Since prehistoric times, human tribes have had social mores and taboos. A society ‘civilized’ itself once materialism seeped into its marrow via regular economic surpluses, and a government rooted itself in those surpluses.
The essence of all political ideologies lies not just in what government is supposed to do, but in what government is not supposed to do. The core issue is what responsibilities government has for the welfare of its citizens. President Calvin Coolidge philosophized that “government should not assume for the people the inevitable burdens of existence.” He said that in 1929, after presiding over America’s roaring ’20s, and about to head into the Great Depression as a severe hangover.
That government should maintain social order is relatively noncontroversial, yet this seemingly simple directive goes to the heart of the controversy about government. How far does “maintaining social order” go? If the mandate is merely preventing violence among citizens, then government is essentially a police state, reserving for itself a monopoly on violence.
If instead the mandate is maintaining the social order as it exists, then government effectively forms a totalitarian state, in thrall to the private interests that hold power at present. Many democracies, including the United States, hew to a totalitarian status quo because elections are essentially purchased by the wealthy. Gullible voters pay the tab afterwards.
Given social stratification, the viscosity of strata practically defines how well a society functions as a meritocracy. If a society is not meritocratic, it becomes dissolute, with politics that smack of despotism, however democratic they may seem on the surface.
Where governments have failed to engender or maintain meritocratic fluidity among the populace, plutocracy reigns. This has long been the norm, regardless of regime. As English moral economist Adam Smith observed in the 18th century, “government is in reality instituted for the defence of the rich against the poor, or of those who have some property against those who have none at all.”
Societal malaise throughout much of industrialized world owes to socioeconomic stagnation, the responsibility of which ultimately lies at the doorstep of the polity that tolerates it.
Meritocracy acts as a solvent on an inequitable status quo, and so is corrosive to plutocracy, unless the exceptionally meritorious may be coopted. Mythical “rags to riches” stories both turn potential revolutionaries into contented patrons of plutocracy and provide propaganda of hope for those stuck in the underclass. American capitalists have been especially adroit in promoting a meritocratic myth.
In capitalist economies, private enterprise profits from the goods, while government acts as the janitor for the prodigious bads of the market system, particularly pollution and unemployment. Because governments under a capitalist system are invariably plutocratic, neither pollution nor unemployment are abated beyond a level which precludes revolution.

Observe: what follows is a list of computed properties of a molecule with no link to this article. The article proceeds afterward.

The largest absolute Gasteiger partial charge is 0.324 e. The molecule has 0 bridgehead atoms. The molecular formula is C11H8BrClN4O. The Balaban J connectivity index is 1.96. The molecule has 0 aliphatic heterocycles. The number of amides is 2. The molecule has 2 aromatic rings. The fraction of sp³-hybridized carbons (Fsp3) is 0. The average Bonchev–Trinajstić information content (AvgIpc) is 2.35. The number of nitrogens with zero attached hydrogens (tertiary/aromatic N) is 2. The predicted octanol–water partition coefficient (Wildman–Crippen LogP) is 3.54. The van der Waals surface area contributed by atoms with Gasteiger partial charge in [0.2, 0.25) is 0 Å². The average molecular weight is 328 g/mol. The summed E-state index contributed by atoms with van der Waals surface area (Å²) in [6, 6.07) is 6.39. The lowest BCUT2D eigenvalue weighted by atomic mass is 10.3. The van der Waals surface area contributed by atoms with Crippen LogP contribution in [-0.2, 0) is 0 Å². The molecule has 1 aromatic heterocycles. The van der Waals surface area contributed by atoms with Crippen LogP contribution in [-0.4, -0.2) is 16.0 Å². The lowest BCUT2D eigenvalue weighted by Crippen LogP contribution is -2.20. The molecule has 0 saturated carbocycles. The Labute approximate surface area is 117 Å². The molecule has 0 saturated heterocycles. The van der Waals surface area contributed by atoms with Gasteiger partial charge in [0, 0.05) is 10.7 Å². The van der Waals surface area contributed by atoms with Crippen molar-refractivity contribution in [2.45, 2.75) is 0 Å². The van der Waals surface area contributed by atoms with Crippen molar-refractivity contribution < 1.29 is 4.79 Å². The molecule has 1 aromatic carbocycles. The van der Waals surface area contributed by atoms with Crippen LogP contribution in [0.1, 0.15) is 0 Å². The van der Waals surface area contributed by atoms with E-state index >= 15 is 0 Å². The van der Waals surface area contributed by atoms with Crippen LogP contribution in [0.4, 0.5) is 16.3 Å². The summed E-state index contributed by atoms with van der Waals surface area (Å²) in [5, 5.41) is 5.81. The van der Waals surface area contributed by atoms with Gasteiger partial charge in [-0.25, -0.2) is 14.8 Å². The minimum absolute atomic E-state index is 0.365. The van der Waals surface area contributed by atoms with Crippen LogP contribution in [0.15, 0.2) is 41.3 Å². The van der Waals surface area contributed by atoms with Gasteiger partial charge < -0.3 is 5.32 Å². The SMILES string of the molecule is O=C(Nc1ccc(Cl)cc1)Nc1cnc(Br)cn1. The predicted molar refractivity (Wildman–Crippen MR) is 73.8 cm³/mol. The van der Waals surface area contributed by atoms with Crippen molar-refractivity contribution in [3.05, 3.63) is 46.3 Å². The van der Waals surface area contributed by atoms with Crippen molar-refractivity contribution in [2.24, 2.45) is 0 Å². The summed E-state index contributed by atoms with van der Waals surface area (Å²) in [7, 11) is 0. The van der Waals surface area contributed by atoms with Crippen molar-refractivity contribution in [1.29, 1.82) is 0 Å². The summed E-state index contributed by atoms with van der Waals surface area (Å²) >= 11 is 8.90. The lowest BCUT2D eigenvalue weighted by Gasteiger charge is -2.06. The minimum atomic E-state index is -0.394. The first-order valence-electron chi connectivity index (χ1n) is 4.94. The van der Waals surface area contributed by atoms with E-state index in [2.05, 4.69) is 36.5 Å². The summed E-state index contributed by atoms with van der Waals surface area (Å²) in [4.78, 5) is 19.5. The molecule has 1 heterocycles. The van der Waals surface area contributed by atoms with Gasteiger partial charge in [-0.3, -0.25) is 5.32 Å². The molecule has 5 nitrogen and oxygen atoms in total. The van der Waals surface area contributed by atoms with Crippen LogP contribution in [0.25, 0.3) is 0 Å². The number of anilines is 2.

Inequality is an inevitability of capitalism, and it has vibrant political implications. If the proletariat cannot be misled about a society’s lack of meritocracy, they become deeply cynical. Such is Russia’s heritage and America’s future.
The United States is an outstanding example of kleptocracy in play. Because its people still generally believe that they can “get ahead,” rebellion musters in few minds, even as inequity festers as a societal cancer. Mirages matter greatly in politics.
American writer Gore Vidal observed that “the genius of our ruling class is that it has kept a majority of the people from ever questioning the inequity of a system where most people drudge along, paying heavy taxes for which they get nothing in return.”
That democracies fail to protect the public from well-organized corporate interests demonstrates that politics have not advanced beyond Jean Rousseau’s identification of the problem 250 years ago.
The preamble of the US constitution ordained that the government “promote the general welfare.” This mandate was one of the most profound declarations in the document and has been studiously ignored like no other purpose set forth in any constitution.
A large underclass in abiding poverty, lack of affordable health care, and the ongoing precarious economic conditions most people face in their lives indicates that current regimes have not delivered the prosperity that was the promise of capitalism and democracy. The most damning denouement is the mass extinction event underway as a fruit of industrialized civilization and the political regimes which succored it.
Capitalism isn’t going to “save the planet.” Democracies around the world are electing conservative and right-wing leaders who deny there even is a climate problem. Other, more sympathetic political leaders wring their hands.
Outside outlier efforts at socialism, however flawed, the modern political failure has been the acceptance of parasitic governance, of kleptocracy and plutocracy.
Humanity is now on the cusp of self-extinction; a situation which evolved because the mass majority were fine with government shirking responsibility for society’s well-being – capitalists concerned that too much government would be bad for business; conservatives afraid that change would be disruptive to their lives, or too stupid to see how the situation could be improved; liberals without the courage of conviction that societies could be engineered for the betterment of humanity and the environment.
If humanity is going to survive to the 22nd century, government is going to have step up and “assume for the people the inevitable burdens of existence” by organizing societies more sensibly than they have been. Otherwise humanity’s demise is certain.